Your readers don’t just want to know where you went and what you did there. They want to know how that experience affected you.
How are you different now, because you took that journey?
How did that place and those people transform you into the person who is now recounting this tale?
Maybe you accomplished what you set out to.
Maybe you didn’t.
Maybe your quest turned out to be a fool’s errand or a wild goose chase.
Maybe it led you down a path of self-discovery that turned out to be far more valuable than what you set out in search of.
Regardless, you experienced something.
You learned something.
You are no longer the person who got on that plane or jumped in that car or stepped onto that boat. Now you are a traveler, and you’ve got a story to tell.
The truth is that every journey is one of self-discovery.
While experiencing a new place, we are also experiencing new aspects of ourselves.
We learn who we truly are and what we’re capable of by seeing how we respond to new stimuli and are affected by shifting circumstances.
That’s why every travel memoir is also an autobiography of sorts. Embrace the intimacy of the medium, and let us see the terrain through the lens of your metamorphosis.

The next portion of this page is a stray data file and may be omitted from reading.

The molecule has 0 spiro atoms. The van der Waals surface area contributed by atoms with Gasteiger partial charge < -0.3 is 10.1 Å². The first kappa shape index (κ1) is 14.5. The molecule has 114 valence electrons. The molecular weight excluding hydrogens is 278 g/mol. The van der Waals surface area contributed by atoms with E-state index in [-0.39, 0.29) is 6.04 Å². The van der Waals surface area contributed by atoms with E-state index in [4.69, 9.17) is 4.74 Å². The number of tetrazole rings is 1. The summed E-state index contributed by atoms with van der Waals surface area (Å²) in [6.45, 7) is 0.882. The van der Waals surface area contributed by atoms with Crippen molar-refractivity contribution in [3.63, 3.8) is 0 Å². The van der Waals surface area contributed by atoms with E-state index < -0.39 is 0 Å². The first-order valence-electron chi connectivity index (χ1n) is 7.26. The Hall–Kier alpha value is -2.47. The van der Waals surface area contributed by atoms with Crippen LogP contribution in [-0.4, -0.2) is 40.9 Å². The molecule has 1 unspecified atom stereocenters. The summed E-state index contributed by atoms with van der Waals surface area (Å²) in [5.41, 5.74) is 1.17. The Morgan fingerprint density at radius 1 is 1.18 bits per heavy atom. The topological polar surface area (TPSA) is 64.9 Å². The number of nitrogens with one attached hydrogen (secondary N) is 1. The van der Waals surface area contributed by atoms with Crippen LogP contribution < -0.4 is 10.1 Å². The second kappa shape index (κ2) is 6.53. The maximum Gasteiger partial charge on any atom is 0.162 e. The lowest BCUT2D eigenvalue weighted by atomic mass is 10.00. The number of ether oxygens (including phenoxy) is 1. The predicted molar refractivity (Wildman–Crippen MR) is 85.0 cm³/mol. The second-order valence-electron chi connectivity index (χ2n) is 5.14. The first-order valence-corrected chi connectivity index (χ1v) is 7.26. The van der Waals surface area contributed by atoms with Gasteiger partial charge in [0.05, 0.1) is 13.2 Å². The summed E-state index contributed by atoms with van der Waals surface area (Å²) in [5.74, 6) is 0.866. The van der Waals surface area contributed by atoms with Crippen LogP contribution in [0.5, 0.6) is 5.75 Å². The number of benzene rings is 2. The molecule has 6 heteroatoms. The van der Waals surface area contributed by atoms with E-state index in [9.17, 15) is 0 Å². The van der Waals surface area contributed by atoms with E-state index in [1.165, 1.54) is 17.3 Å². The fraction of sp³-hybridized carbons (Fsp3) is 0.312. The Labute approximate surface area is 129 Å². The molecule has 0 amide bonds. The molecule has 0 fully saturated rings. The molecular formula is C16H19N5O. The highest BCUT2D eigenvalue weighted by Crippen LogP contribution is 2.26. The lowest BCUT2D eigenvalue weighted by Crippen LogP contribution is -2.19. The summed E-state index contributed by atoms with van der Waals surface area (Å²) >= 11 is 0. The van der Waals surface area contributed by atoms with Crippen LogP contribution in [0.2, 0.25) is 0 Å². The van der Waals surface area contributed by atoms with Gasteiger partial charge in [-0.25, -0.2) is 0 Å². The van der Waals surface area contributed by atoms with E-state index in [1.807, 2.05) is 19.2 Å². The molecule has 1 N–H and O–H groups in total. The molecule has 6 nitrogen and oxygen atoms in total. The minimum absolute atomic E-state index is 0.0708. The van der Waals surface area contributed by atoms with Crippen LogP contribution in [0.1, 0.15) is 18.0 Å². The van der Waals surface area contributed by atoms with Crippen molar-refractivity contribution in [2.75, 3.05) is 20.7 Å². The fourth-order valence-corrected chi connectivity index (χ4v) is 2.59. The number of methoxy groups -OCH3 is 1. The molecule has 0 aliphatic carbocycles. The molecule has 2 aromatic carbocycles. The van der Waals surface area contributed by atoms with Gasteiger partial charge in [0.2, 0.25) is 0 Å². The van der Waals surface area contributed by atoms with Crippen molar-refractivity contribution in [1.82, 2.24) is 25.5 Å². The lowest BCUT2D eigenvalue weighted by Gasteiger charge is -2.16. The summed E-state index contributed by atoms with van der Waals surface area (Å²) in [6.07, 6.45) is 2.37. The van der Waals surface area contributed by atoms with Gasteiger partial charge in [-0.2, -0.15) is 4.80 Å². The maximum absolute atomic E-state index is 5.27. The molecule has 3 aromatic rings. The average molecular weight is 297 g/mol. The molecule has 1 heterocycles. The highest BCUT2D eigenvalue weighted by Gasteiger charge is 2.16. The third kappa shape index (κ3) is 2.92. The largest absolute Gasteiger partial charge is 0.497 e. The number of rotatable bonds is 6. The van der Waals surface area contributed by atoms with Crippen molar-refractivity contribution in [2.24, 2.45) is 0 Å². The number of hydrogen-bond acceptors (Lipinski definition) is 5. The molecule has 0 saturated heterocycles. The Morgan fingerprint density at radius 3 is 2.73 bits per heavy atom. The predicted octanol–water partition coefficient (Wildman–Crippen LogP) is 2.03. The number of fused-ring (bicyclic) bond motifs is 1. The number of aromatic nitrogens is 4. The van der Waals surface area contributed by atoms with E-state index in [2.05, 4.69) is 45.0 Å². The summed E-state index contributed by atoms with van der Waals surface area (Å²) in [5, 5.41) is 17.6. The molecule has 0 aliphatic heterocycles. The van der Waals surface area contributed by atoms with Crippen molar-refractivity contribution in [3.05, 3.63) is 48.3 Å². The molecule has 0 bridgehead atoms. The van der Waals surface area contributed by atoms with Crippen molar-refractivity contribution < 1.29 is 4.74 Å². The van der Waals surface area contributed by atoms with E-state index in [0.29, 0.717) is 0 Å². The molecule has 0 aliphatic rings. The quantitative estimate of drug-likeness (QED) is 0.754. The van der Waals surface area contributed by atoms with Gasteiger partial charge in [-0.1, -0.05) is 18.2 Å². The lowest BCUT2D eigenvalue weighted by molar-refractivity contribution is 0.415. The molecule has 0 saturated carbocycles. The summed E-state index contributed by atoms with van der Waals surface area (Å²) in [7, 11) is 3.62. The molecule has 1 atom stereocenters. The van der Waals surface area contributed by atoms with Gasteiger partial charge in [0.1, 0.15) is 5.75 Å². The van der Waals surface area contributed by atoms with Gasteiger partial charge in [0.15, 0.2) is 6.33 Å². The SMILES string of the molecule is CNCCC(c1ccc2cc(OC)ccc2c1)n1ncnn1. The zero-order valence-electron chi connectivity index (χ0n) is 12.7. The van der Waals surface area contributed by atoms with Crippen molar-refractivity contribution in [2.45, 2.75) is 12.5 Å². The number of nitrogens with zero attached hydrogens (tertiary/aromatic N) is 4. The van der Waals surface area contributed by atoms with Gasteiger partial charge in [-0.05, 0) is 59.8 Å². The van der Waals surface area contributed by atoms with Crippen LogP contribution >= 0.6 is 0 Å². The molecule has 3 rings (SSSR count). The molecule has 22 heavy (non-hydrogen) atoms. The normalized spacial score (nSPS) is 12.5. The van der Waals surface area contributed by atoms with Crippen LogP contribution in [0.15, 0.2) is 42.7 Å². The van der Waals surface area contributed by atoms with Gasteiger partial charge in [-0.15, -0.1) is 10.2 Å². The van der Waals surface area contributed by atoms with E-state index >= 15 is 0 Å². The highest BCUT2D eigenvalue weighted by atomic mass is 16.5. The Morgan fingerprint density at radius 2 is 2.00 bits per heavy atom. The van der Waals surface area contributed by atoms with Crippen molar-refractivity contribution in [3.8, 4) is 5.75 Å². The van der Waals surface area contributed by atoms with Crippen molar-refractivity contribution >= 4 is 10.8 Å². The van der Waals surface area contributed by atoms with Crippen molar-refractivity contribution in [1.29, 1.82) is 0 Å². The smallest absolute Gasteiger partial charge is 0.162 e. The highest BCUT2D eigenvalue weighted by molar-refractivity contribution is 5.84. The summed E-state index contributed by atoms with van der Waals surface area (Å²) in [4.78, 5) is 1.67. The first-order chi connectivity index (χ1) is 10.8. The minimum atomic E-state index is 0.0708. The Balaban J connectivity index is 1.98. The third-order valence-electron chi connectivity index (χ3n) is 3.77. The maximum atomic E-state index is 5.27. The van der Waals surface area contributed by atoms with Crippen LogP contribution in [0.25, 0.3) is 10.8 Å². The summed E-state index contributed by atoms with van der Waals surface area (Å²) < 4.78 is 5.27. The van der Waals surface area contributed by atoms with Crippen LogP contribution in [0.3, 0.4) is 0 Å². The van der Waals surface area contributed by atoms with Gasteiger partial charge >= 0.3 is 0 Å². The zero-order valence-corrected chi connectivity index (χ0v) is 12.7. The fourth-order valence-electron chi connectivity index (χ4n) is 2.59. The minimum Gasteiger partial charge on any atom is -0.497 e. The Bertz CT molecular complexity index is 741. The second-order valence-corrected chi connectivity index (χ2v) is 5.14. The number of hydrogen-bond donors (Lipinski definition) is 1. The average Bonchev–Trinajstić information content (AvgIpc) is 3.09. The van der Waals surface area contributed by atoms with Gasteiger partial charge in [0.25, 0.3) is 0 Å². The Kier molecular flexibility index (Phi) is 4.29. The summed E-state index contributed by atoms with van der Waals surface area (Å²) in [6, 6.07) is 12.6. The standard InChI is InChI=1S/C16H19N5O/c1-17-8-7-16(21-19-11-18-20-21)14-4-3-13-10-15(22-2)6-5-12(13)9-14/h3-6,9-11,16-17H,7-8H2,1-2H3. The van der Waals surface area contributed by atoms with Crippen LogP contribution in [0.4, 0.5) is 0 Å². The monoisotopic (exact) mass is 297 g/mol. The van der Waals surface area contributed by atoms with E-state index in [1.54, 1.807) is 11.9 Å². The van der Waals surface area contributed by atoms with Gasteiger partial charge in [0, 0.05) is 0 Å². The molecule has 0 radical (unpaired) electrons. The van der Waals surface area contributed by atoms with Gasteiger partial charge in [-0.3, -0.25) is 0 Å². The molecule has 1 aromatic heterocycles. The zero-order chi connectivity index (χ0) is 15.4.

Rule #7: Show us what you want more of
Like attracts like, and so you are most likely to get back more of the same signals you’re sending out.
If all your stories are ‘Here, smell this sour milk”-style horror stories, or complaints about experiences that did not measure up to your expectations, don’t be surprised if you continue to attract less-than-stellar experiences.
If, on the other hand, you are sharing tales full of joy and transcendance, connection and gratitude, I guarantee you will pull in more of the same.
Gratitude in particular is a powerful tool for inviting positive future interactions. Be sure to express your gratitude to everyone and everything that made your experience possible, and wonderful.
It really works!
Now, that doesn’t mean you should be inauthentic or gloss over the negative aspects of your experience with a sugar-coating of false cheer. The gratitude must be sincere to be effective.
Make a genuine effort to find the silver linings and angels-in-disguise, and you may be surprised at what you discover!
Go talk to strangers,